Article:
Clonazepam Withdrawal Symptoms and Signs, and Detoxification
- PrintArticle Summary
- Withdrawing from Clonazepam: Treatment Methods and Options for Help
- Detoxing, Addiction Treatment Rehab and Recovery
- Questions and Answers (FAQ)
- View Resources
Clonazepam withdrawal is a common concern for people who take the medication for medicinal purposes and for those who have developed a dependency to it from recreational use. The medication is often prescribed as an anticonvulsant for seizure disorders, and it is also prescribed to treat severe anxiety, insomnia, and the side effects of certain psychiatric medications. Because it has a sedative effect, it can become psychologically addictive. The effects it has on the central nervous system can also lead to physical dependency.
Abuse of this drug occurs in several ways. People who are prescribed clonazepam or Klonopin may take larger doses than ordered by their doctors, or they may take it more frequently than needed. People who obtain it illegally take it in pill form or crush and snort it to get high. Clonazepam has a longer effect than some of the other benzodiazepines. It is similar to Valium, which is also abused as a downer. In addition to causing sleepiness, clonazepam can cause blurred vision, dizziness, and unsteadiness. When taking large doses, a person may become hostile or experience disturbing dreams. There is also a risk of overdose.
Withdrawing from Clonazepam: Treatment Methods and Options for Help
Clonazepam withdrawal symptoms can be reduced or prevented with a gradual reduction of the dosage. This method for coming off benzodiazepines is often used for patients who experience side effects or need different types of medication for their conditions. However, a physician may also use this method for patients who use it illegally. However, this method is only used at inpatient treatment facilities. A physician would not prescribe gradual reduction on an outpatient basis for someone with a history of benzodiazepine abuse.
A person who has overdosed or started withdrawal may be advised to detox. During withdrawal from clonazepam, a patient may experience:
- Anxiety and increased perspiration
- Visual and auditory hallucinations
- Tremors or seizures
- Behavioral changes
- Bodily aches and cramps
Completing this process at an inpatient clinic can be more comfortable than withdrawing at home, because physicians can help patients manage the symptoms. Detoxing in a clinic also helps a person completely avoid benzodiazepine use during the withdrawal process, which allows for a more rapid recovery. Although inpatient treatment is advised, some patients also have the option of detoxing at home. The recommended course of action will depend on the person's level of dependency, the existence of other physical or mental health conditions, and the level of support available in the community.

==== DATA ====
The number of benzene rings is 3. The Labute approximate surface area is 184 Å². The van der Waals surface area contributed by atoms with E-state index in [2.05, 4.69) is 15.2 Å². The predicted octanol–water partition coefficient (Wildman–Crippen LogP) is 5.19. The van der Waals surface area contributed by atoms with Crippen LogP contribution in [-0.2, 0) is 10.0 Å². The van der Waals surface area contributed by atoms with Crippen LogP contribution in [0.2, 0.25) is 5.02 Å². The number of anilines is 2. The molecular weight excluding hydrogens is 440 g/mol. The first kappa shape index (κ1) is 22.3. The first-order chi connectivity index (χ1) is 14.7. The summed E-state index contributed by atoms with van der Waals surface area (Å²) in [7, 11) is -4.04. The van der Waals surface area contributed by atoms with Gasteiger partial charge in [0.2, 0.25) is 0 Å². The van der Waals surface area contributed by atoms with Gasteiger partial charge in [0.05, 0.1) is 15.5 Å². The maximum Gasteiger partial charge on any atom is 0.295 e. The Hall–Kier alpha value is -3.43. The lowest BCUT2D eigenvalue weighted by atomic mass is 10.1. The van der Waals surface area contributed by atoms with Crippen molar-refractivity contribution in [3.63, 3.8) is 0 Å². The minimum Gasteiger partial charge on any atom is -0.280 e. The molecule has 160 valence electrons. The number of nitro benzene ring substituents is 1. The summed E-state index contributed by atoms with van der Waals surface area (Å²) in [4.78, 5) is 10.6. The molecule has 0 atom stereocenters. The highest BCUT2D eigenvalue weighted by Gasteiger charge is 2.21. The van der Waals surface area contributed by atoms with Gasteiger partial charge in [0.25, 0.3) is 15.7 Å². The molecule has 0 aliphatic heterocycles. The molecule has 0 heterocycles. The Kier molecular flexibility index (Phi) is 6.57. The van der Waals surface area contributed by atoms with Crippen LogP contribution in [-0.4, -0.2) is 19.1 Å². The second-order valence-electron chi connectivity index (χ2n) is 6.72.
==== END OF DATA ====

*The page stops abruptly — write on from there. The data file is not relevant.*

Detoxing, Addiction Treatment Rehab and Recovery
People who stop taking clonazepam after long-term use may initially feel increased levels of anxiety or an inability to cope with stress, particularly if they began using it to manage these feelings. This is treatable, however, and is a primary component of rehab.
During individual or group counseling sessions, a therapist can provide several forms of assistance, including:
- Cognitive therapy, which helps people manage anxiety-inducing thought processes
- Behavioral therapy, which focuses on the formation of new habits and coping skills
- Educational and self-help materials
- Introductions to different stress management techniques
- Help with any underlying mental health conditions
Rehabilitation, whether it is provided through inpatient or outpatient facilities, can also assist people with social or interpersonal issues, housing and career options, relapse prevention, family difficulties, and legal issues. The types of assistance provided depend on the facility and your individual needs. In many cases, a social worker can refer the person to various resources in the community for any type of help needed. Addressing areas of stress and working toward personal goals can reduce a person's urges to use and also help him or her overcome these urges when they occur.
While receiving professional treatment from counselors and physicians, patients should also consider meeting with support groups such as SMART Recovery or Narcotics Anonymous. For many people in recovery, these types of groups eventually become primary sources of support.
|Clonazapem Information at a Glance|
|Medication Name, Costs||Class of Medicine|
|Form, Intake, and Dosage||Interactions and Complications|
|Effects and Adverse Reactions||Substance Abuse|
|Physiological Problem Signs and Symptoms||Dependence and Addiction Issues|
|Legal Schedules and Ratings|
Questions and Answers (FAQ)
How Long Do Clonazepam Withdrawals Last?
The timeline for each patient is different, depending on the length of usage. Most patients experience symptoms 24 to72 hours after their last dose, with maximum intensity at 5 to 7 days.
Do You Have a List Popular Slang or Street Names for Clonazepam?
Benzos, downers, nerve pills, tranks
What are Common Misspellings?
Clonazapam withdrawl, Klonazepam withdrawls, Clonazepem withdrawel, Klonazapam withdrawels
Are There any Home Remedies for Getting Clean Safely?
Home remedies are not advised due to their lack of success in providing relief during detoxification. Flushing the system out with water may help to ease withdrawal symptoms; however, it is best to forego any ‘natural’ or alternative methods in favor of immediate professional help.
How Long Does it Take to Detox from Clonazepam?
Clonazepam can remain in the system for up to 5 days. To research your options for different recovery programs, call 1-888-657-1908 or visit our locator page. The sooner you get help for you or your loved one, the sooner you can start the road to recovery.